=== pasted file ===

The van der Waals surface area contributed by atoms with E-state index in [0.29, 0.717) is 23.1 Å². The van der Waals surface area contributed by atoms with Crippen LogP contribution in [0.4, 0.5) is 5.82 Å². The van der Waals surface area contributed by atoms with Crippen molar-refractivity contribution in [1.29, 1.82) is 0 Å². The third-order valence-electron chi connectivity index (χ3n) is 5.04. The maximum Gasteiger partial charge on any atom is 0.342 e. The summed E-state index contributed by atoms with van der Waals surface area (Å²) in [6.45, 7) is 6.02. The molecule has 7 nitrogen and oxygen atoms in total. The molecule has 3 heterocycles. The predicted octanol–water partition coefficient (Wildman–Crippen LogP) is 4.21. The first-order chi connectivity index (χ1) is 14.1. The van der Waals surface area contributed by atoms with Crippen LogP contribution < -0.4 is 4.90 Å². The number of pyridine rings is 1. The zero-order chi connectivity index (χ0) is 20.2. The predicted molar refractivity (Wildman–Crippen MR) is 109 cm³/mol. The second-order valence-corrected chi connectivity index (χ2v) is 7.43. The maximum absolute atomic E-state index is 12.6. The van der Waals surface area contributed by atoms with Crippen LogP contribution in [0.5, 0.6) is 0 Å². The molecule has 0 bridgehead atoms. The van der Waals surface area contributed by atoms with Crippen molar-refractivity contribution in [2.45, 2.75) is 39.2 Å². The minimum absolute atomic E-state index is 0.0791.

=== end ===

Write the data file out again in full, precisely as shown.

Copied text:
The van der Waals surface area contributed by atoms with E-state index in [0.29, 0.717) is 23.1 Å². The van der Waals surface area contributed by atoms with Crippen LogP contribution in [0.4, 0.5) is 5.82 Å². The van der Waals surface area contributed by atoms with Crippen molar-refractivity contribution in [1.29, 1.82) is 0 Å². The third-order valence-electron chi connectivity index (χ3n) is 5.04. The maximum Gasteiger partial charge on any atom is 0.342 e. The summed E-state index contributed by atoms with van der Waals surface area (Å²) in [6.45, 7) is 6.02. The molecule has 7 nitrogen and oxygen atoms in total. The molecule has 3 heterocycles. The predicted octanol–water partition coefficient (Wildman–Crippen LogP) is 4.21. The first-order chi connectivity index (χ1) is 14.1. The van der Waals surface area contributed by atoms with Crippen LogP contribution < -0.4 is 4.90 Å². The number of pyridine rings is 1. The zero-order chi connectivity index (χ0) is 20.2. The predicted molar refractivity (Wildman–Crippen MR) is 109 cm³/mol. The second-order valence-corrected chi connectivity index (χ2v) is 7.43. The maximum absolute atomic E-state index is 12.6. The van der Waals surface area contributed by atoms with Crippen LogP contribution in [0.5, 0.6) is 0 Å². The molecule has 0 bridgehead atoms. The van der Waals surface area contributed by atoms with Crippen molar-refractivity contribution in [2.45, 2.75) is 39.2 Å². The minimum absolute atomic E-state index is 0.0791.